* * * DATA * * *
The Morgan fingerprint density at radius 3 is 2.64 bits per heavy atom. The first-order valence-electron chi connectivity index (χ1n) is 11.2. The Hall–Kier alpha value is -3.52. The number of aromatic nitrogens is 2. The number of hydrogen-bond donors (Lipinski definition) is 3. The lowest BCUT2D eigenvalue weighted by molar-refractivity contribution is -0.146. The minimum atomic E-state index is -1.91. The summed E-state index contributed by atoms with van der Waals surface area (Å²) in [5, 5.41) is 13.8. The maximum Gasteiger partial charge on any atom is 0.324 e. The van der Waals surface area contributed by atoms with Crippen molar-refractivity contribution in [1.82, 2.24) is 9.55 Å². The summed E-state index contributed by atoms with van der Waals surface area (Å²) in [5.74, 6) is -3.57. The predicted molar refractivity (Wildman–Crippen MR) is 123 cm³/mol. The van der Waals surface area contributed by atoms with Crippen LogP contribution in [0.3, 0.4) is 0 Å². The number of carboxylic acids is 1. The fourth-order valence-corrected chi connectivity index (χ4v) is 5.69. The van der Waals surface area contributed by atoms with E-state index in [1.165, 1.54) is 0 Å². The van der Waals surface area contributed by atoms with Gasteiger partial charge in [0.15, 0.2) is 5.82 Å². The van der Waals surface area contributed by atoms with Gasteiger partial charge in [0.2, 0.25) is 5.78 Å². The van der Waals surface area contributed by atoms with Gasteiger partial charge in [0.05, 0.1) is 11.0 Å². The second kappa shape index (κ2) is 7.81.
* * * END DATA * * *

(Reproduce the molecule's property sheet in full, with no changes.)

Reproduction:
The Morgan fingerprint density at radius 3 is 2.64 bits per heavy atom. The first-order valence-electron chi connectivity index (χ1n) is 11.2. The Hall–Kier alpha value is -3.52. The number of aromatic nitrogens is 2. The number of hydrogen-bond donors (Lipinski definition) is 3. The lowest BCUT2D eigenvalue weighted by molar-refractivity contribution is -0.146. The minimum atomic E-state index is -1.91. The summed E-state index contributed by atoms with van der Waals surface area (Å²) in [5, 5.41) is 13.8. The maximum Gasteiger partial charge on any atom is 0.324 e. The van der Waals surface area contributed by atoms with Crippen molar-refractivity contribution in [1.82, 2.24) is 9.55 Å². The summed E-state index contributed by atoms with van der Waals surface area (Å²) in [5.74, 6) is -3.57. The predicted molar refractivity (Wildman–Crippen MR) is 123 cm³/mol. The van der Waals surface area contributed by atoms with Crippen LogP contribution in [0.3, 0.4) is 0 Å². The number of carboxylic acids is 1. The fourth-order valence-corrected chi connectivity index (χ4v) is 5.69. The van der Waals surface area contributed by atoms with E-state index in [1.165, 1.54) is 0 Å². The van der Waals surface area contributed by atoms with Gasteiger partial charge in [0.15, 0.2) is 5.82 Å². The van der Waals surface area contributed by atoms with Gasteiger partial charge in [0.2, 0.25) is 5.78 Å². The van der Waals surface area contributed by atoms with Gasteiger partial charge in [0.05, 0.1) is 11.0 Å². The second kappa shape index (κ2) is 7.81.